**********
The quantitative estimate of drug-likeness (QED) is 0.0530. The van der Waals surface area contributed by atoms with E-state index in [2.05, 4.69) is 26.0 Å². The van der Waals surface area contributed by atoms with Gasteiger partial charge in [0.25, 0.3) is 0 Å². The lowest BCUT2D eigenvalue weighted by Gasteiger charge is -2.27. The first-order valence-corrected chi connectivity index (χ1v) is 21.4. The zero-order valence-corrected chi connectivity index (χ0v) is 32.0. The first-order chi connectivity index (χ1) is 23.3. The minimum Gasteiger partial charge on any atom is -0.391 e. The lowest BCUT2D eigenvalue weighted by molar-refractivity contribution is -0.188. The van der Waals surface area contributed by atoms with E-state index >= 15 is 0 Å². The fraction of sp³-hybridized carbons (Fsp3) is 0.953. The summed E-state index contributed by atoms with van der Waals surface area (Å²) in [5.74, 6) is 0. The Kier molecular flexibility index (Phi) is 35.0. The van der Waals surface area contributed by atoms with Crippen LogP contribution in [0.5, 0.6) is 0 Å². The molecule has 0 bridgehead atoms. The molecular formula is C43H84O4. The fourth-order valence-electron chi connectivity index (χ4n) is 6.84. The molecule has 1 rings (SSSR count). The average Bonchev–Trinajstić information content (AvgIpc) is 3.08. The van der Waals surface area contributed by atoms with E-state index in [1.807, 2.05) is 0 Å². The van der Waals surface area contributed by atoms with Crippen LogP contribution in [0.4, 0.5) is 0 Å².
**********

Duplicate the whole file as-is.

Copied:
The quantitative estimate of drug-likeness (QED) is 0.0530. The van der Waals surface area contributed by atoms with E-state index in [2.05, 4.69) is 26.0 Å². The van der Waals surface area contributed by atoms with Gasteiger partial charge in [0.25, 0.3) is 0 Å². The lowest BCUT2D eigenvalue weighted by Gasteiger charge is -2.27. The first-order valence-corrected chi connectivity index (χ1v) is 21.4. The zero-order valence-corrected chi connectivity index (χ0v) is 32.0. The first-order chi connectivity index (χ1) is 23.3. The minimum Gasteiger partial charge on any atom is -0.391 e. The lowest BCUT2D eigenvalue weighted by molar-refractivity contribution is -0.188. The van der Waals surface area contributed by atoms with E-state index >= 15 is 0 Å². The fraction of sp³-hybridized carbons (Fsp3) is 0.953. The summed E-state index contributed by atoms with van der Waals surface area (Å²) in [5.74, 6) is 0. The Kier molecular flexibility index (Phi) is 35.0. The van der Waals surface area contributed by atoms with Crippen LogP contribution in [0.5, 0.6) is 0 Å². The molecule has 0 bridgehead atoms. The molecular formula is C43H84O4. The fourth-order valence-electron chi connectivity index (χ4n) is 6.84. The molecule has 1 rings (SSSR count). The average Bonchev–Trinajstić information content (AvgIpc) is 3.08. The van der Waals surface area contributed by atoms with E-state index in [1.807, 2.05) is 0 Å². The van der Waals surface area contributed by atoms with Crippen LogP contribution in [0.4, 0.5) is 0 Å².